• Evaluating the impact of ISO 15189 on an Irish histopathology laboratory

      O’Connor, Linda; Malkin, Alison; Carroll, Breffnie (THE BIOMEDICAL SCIENTIST, 2016-09)
      Accreditation is the acknowledgement that the laboratory has reached and maintains a certain standard of quality. Pre-accreditation, quality standards in hospital laboratories were perceived to exist but were undocumented. The difference post-accreditation is having to prove that this standard of quality actually exists and is maintained. An Irish hospital laboratory is recognised as accredited when an accreditation body such as the Irish National Accreditation Body (INAB) inspects or audits the hospital laboratory and grants it accreditation status.
    • Fixation of ankle syndesmotic injuries: comparison of tightrope fixation and syndesmotic screw fixation for accuracy of syndesmotic reduction.

      Naqvi, Gohar A; Cunningham, Patricia; Lynch, Bernadette; Galvin, Rose; Awan, Nasir; Department of Trauma and Orthopaedics, Our Lady of Lourdes Hospital, Drogheda, Ireland. drgoharabbas@hotmail.com (2012-12)
      Ankle syndesmotic injuries are complex and require anatomic reduction and fixation to restore the normal biomechanics of the ankle joint and prevent long-term complications.
    • Genomic and oncoproteomic advances in detection and treatment of colorectal cancer.

      McHugh, Seamus M; O'Donnell, Jill; Gillen, Peter; Dept. of Surgery, Our Lady of Lourdes Hospital, Drogheda, County Louth, Ireland. , seamusmchugh@rcsi.ie (2012-02-01)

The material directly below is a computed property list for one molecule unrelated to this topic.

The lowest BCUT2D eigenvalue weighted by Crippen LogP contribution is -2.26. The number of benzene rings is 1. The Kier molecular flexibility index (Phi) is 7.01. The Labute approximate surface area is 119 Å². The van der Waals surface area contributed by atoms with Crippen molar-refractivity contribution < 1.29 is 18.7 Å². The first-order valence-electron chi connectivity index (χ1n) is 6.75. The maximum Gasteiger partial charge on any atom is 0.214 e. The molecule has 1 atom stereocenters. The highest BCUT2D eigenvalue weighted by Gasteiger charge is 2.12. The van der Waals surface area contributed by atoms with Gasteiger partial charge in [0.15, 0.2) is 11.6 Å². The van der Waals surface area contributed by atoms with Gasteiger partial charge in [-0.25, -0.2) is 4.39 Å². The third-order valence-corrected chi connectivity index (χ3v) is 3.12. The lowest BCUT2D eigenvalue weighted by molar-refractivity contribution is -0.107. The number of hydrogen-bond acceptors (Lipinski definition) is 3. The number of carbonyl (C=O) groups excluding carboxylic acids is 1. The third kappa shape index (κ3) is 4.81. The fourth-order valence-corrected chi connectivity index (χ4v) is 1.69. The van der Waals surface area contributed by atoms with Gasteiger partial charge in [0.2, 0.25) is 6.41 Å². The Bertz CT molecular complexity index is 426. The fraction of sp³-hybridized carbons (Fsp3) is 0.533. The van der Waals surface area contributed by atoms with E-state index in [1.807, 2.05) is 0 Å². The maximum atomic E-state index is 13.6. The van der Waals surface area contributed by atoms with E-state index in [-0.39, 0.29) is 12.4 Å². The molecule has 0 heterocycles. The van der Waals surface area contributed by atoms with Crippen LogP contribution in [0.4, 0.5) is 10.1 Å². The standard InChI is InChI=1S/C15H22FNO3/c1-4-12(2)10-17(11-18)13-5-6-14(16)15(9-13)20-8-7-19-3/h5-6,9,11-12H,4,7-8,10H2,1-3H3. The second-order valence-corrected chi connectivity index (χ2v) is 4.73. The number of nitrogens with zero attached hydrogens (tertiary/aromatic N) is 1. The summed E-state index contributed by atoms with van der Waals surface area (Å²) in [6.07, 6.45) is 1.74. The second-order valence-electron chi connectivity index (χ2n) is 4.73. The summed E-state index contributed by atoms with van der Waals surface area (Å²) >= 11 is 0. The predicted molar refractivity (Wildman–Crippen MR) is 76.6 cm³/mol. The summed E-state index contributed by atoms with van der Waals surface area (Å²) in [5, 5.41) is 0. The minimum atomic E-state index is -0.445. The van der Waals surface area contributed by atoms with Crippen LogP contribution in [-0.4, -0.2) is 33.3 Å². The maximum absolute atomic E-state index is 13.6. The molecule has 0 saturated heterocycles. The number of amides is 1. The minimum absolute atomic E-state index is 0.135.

AIMS: We will examine the latest advances in genomic and proteomic laboratory technology. Through an extensive literature review we aim to critically appraise those studies which have utilized these latest technologies and ascertain their potential to identify clinically useful biomarkers. METHODS: An extensive review of the literature was carried out in both online medical journals and through the Royal College of Surgeons in Ireland library. RESULTS: Laboratory technology has advanced in the fields of genomics and oncoproteomics. Gene expression profiling with DNA microarray technology has allowed us to begin genetic profiling of colorectal cancer tissue. The response to chemotherapy can differ amongst individual tumors. For the first time researchers have begun to isolate and identify the genes responsible. New laboratory techniques allow us to isolate proteins preferentially expressed in colorectal cancer tissue. This could potentially lead to identification of a clinically useful protein biomarker in colorectal cancer screening and treatment. CONCLUSION: If a set of discriminating genes could be used for characterization and prediction of chemotherapeutic response, an individualized tailored therapeutic regime could become the standard of care for those undergoing systemic treatment for colorectal cancer. New laboratory techniques of protein identification may eventually allow identification of a clinically useful biomarker that could be used for screening and treatment. At present however, both expression of different gene signatures and isolation of various protein peaks has been limited by study size. Independent multi-centre correlation of results with larger sample sizes is needed to allow translation into clinical practice.